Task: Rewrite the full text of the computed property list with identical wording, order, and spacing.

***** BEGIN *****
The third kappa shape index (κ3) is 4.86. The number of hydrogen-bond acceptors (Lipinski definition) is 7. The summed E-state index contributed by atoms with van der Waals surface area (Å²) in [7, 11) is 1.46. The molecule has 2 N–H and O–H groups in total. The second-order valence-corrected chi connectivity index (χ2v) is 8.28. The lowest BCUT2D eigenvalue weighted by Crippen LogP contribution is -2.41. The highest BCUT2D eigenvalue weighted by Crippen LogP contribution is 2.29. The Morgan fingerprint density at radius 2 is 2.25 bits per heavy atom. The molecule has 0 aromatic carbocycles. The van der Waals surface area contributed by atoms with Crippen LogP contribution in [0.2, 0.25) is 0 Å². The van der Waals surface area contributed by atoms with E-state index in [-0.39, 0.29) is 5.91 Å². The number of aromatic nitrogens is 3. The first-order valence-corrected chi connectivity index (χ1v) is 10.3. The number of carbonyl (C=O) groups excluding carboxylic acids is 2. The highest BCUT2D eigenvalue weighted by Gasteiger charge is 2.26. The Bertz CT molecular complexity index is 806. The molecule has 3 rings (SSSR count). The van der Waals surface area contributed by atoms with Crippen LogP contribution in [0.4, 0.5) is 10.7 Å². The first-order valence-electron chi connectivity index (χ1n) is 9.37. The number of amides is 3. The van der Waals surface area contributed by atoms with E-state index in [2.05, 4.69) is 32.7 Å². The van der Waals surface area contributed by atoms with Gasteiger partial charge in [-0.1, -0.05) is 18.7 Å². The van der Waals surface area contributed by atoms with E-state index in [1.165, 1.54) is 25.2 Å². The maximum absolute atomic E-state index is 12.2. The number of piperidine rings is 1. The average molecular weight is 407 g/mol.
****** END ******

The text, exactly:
The third kappa shape index (κ3) is 4.86. The number of hydrogen-bond acceptors (Lipinski definition) is 7. The summed E-state index contributed by atoms with van der Waals surface area (Å²) in [7, 11) is 1.46. The molecule has 2 N–H and O–H groups in total. The second-order valence-corrected chi connectivity index (χ2v) is 8.28. The lowest BCUT2D eigenvalue weighted by Crippen LogP contribution is -2.41. The highest BCUT2D eigenvalue weighted by Crippen LogP contribution is 2.29. The Morgan fingerprint density at radius 2 is 2.25 bits per heavy atom. The molecule has 0 aromatic carbocycles. The van der Waals surface area contributed by atoms with Crippen LogP contribution in [0.2, 0.25) is 0 Å². The van der Waals surface area contributed by atoms with E-state index in [-0.39, 0.29) is 5.91 Å². The number of aromatic nitrogens is 3. The first-order valence-corrected chi connectivity index (χ1v) is 10.3. The number of carbonyl (C=O) groups excluding carboxylic acids is 2. The highest BCUT2D eigenvalue weighted by Gasteiger charge is 2.26. The Bertz CT molecular complexity index is 806. The molecule has 3 rings (SSSR count). The van der Waals surface area contributed by atoms with Crippen LogP contribution in [0.4, 0.5) is 10.7 Å². The first-order valence-electron chi connectivity index (χ1n) is 9.37. The number of amides is 3. The van der Waals surface area contributed by atoms with E-state index in [2.05, 4.69) is 32.7 Å². The van der Waals surface area contributed by atoms with Gasteiger partial charge in [-0.1, -0.05) is 18.7 Å². The van der Waals surface area contributed by atoms with E-state index in [1.165, 1.54) is 25.2 Å². The maximum absolute atomic E-state index is 12.2. The number of piperidine rings is 1. The average molecular weight is 407 g/mol.